When Andheri-based interior designer Mithun Roy, a Narendra Modi fan, left for Dubai three months ago to earn some quick bucks, riding on a weakening rupee, he had no idea that his hero would win, resulting in a stronger rupee and thereby less earnings for him abroad.
Following the slowdown in the Indian economy, Roy had found his job prospects in India rather bleak. When he failed to get any salary increment for four years, he decided to head to the Gulf. Roy said he left his family, including his year-old daughter, behind hoping to earn a handsome amount in foreign exchange and remit a tidy sum every month to his family in Mumbai. However, ironically, his idol's emergence has shattered his dream with the rupee gaining. From the recent Rs63 a dollar, it's now Rs59.
As per the exchange rate three months ago, it was more than Rs16.5 against 1 Dirham, the currency of UAE. However, now, it is Rs15.9 per Dirham.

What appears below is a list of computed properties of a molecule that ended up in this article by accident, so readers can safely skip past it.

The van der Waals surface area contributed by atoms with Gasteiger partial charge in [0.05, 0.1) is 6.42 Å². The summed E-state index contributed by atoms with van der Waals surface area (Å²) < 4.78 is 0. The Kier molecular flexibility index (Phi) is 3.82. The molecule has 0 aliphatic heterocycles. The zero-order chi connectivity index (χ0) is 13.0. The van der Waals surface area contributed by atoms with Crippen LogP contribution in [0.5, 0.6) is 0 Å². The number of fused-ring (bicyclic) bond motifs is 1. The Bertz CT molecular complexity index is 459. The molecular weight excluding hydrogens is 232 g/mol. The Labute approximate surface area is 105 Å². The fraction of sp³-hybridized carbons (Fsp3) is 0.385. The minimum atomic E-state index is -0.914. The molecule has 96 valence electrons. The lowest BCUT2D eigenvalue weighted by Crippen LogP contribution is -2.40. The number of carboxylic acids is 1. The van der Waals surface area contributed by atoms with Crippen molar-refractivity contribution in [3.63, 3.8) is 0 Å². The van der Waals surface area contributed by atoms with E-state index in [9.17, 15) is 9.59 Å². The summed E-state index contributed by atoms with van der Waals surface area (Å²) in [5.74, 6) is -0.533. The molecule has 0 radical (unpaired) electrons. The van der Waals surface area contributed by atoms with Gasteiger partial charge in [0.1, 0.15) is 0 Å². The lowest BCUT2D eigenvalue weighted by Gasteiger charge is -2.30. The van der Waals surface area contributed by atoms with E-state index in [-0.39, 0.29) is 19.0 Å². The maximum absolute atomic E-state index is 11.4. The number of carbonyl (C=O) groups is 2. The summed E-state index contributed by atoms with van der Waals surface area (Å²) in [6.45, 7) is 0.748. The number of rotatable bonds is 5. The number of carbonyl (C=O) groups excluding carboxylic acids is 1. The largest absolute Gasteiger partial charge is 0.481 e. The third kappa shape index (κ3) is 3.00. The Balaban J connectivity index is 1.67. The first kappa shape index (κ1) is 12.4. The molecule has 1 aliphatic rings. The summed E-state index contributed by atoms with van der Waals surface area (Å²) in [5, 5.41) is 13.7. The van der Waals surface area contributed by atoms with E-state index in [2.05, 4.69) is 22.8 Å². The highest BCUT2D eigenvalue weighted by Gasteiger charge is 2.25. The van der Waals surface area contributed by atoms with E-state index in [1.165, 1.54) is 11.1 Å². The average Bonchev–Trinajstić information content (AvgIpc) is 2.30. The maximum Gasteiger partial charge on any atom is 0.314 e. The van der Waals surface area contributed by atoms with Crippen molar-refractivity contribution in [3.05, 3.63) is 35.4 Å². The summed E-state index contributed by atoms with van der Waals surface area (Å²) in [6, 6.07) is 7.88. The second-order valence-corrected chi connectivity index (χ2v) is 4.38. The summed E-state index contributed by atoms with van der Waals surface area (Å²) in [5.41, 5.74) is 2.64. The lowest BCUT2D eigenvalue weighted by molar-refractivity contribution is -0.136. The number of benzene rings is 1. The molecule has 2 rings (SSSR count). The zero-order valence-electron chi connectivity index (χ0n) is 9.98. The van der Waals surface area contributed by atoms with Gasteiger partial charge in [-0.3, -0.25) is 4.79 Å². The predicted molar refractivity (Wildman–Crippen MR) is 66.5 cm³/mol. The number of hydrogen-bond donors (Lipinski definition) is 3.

"The latest exchange rate due to a stronger rupee has put me back by over Rs1 lakh in my annual package," said Roy, talking to dna over the phone from Dubai. "It's going to affect the amount of remittance coming to India."
According to World Bank's Migration and Development report, India leads the world chart of remittance flows, receiving over USD 70 billion last year.
Science graduate Zeeshan Hussain, who went to Qatar after failing to make a decent leaving in Mumbai, shares Roy's predicament. "I am happy that the economy of our country is finally improving due to recent political developments. But then, I am beginning to earn less now on my annual package."
"It's a bit of a loss for Indian immigrants in foreign countries. But then, it can't be helped, because, after all, they earned well when the rupee was doing bad," said banking expert Sameer Pednekar.
Experts say such a situation is common whenever the rupee does well. Many Indian companies, especially those serving foreign clients like BPOs, earned great revenues last year on account of weak Indian currency, while those who had to pay in foreign currencies, like airlines, bled due to it.